By Nick Seymour, Curtin University
Clusters of galaxies have back-stories worthy of a Hollywood blockbuster: their existences are marked by violence, death and birth, arising after extragalactic pile-ups where groups of galaxies crashed into each other.
But clusters in our patch of the universe are pretty unexciting places, filled with old massive galaxies and low star-formation rates. A mystery that’s hounded astronomers is how – and when – did clusters manage to grow so many massive galaxies?
In research published today in Astronomy & Astrophysics, an international team (including me) solved part of that puzzle. Galaxies growing fastest in the relatively young Spiderweb Galaxy cluster lie on its outskirts – not in the centre. This is contrary to expectation and tells us a lot about the distribution of gas in the merging cluster.
Using the Large Apex Bolometer Camera (LABOCA) on the Atacama Pathfinder Experiment (APEX) telescope in Chile, we found the density of star formation in the Spiderweb Galaxy cluster is 10,000 times greater than that normally found in the early universe.
We then calculated the total star formation rate within the cluster and found it to be orders of magnitude higher than we would expect from a random region of the early universe.
In other words, we observed this protocluster at a key point in its history – when it was rapidly building up its galaxies.
The Spiderweb Galaxy cluster
This fascinating protocluster – formally named PKS 1138-262 – is known as the Spiderweb Galaxy cluster due to the large number of galaxies looking like “flies” caught in its gravitational web.
It arose from an extra-galactic collision of smaller clusters, and out of the wreckage formed one of the most massive, turbulent and gas-rich clusters known in the universe.
This collision triggered the rapid growth of an extremely massive black hole in the Spiderweb Galaxy at the centre of the protocluster. The black hole acted like a lighthouse, with powerful radio jets marking the presence of this infant cluster to astronomers (this is also why such galaxies are called radio galaxies).
So did this collision also trigger intense star formation?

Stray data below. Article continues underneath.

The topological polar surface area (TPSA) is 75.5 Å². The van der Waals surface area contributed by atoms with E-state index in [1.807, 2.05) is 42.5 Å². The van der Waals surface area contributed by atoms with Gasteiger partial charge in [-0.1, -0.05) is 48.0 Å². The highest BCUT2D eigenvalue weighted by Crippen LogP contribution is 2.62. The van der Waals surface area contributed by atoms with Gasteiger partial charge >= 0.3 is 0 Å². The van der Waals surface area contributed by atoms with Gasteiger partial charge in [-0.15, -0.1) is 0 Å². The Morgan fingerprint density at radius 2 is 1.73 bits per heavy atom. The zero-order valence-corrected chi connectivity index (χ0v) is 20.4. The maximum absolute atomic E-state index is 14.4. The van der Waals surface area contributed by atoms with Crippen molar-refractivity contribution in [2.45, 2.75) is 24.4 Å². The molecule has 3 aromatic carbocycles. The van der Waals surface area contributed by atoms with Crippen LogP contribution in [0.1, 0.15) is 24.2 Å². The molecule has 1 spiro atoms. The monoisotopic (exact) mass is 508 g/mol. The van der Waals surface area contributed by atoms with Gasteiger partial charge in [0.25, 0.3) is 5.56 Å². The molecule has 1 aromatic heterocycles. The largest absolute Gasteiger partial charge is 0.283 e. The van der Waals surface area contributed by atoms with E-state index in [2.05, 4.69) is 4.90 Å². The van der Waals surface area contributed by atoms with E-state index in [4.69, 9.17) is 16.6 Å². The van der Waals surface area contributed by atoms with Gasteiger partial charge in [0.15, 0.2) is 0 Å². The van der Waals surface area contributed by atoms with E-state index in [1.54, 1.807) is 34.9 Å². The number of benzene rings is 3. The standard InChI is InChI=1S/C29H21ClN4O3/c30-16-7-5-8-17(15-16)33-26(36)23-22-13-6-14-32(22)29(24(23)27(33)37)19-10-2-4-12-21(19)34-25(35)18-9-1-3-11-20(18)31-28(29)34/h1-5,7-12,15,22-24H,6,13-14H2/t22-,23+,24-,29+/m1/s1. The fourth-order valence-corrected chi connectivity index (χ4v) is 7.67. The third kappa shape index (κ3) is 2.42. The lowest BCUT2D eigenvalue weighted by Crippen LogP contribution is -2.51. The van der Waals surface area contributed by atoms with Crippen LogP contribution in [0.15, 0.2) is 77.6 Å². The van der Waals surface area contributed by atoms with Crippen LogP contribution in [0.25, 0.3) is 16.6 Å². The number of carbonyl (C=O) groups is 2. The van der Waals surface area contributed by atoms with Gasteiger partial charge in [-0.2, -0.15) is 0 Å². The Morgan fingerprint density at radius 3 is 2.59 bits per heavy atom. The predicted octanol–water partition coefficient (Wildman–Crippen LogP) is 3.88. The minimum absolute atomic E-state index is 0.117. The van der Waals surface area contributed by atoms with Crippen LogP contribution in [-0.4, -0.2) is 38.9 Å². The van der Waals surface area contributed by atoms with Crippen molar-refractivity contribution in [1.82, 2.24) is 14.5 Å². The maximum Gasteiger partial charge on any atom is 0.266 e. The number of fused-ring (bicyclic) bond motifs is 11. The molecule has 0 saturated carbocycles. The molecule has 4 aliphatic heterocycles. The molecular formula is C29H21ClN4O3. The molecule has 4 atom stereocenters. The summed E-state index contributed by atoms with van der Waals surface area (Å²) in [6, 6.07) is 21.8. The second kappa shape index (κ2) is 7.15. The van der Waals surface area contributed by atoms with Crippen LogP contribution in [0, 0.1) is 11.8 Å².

The early universe is an inherently dusty place which makes it difficult to study – a bit like looking through a bin liner – and hampers our ability to see what is going in the Spiderweb Galaxy cluster. While astronomers have been studying the Spiderweb Galaxy and its surrounding environment for 20 years, they have traditionally struggled to measure its star formation rate.
The LABOCA instrument provided a clear view though this dust by observing at millimetre wavelengths. It opened the window onto the surrounding galaxies in the cluster through which my collaborators and I could accurately measure, for the first time, the exceptional star formation rate within the Spiderweb Galaxy cluster.
The most intense star-forming region of the universe
As I described above, we found the cluster to be forming stars at a rate 10,000 that normally observed in the early universe – a rate unprecedented anywhere in the universe.
The merger of two smaller clusters to make the Spiderweb Galaxy cluster stirred up gas and dust, and provided the powerful shocks and gravitational tidal forces to stimulate new star formation.
The other intriguing possibility is that the radio galaxy lies on the outskirts of the cluster instead, unlike in the local universe where radio galaxies are found in the centres of clusters.
The future of radio surveys
The initial radio observations were key to the discovery of this unique protocluster. To fill out the picture of protoclusters in the early universe my colleagues and I will exploit the latest technology in radio astronomy – namely the Murchison Widefield Array (MWA) and Australian Square Kilometre Array Pathfinder (ASKAP).
Working in tandem in the Western Australian outback, these telescopes, with their large, technology-enhanced fields of view, will revolutionise our view of the radio universe.
These telescopes will help us find many more protoclusters in the early universe and build upon our knowledge of the build-up of galaxies within massive clusters.
Nick Seymour works for Curtin University which operates the MWA. He receives funding from the ARC as a Future Fellow.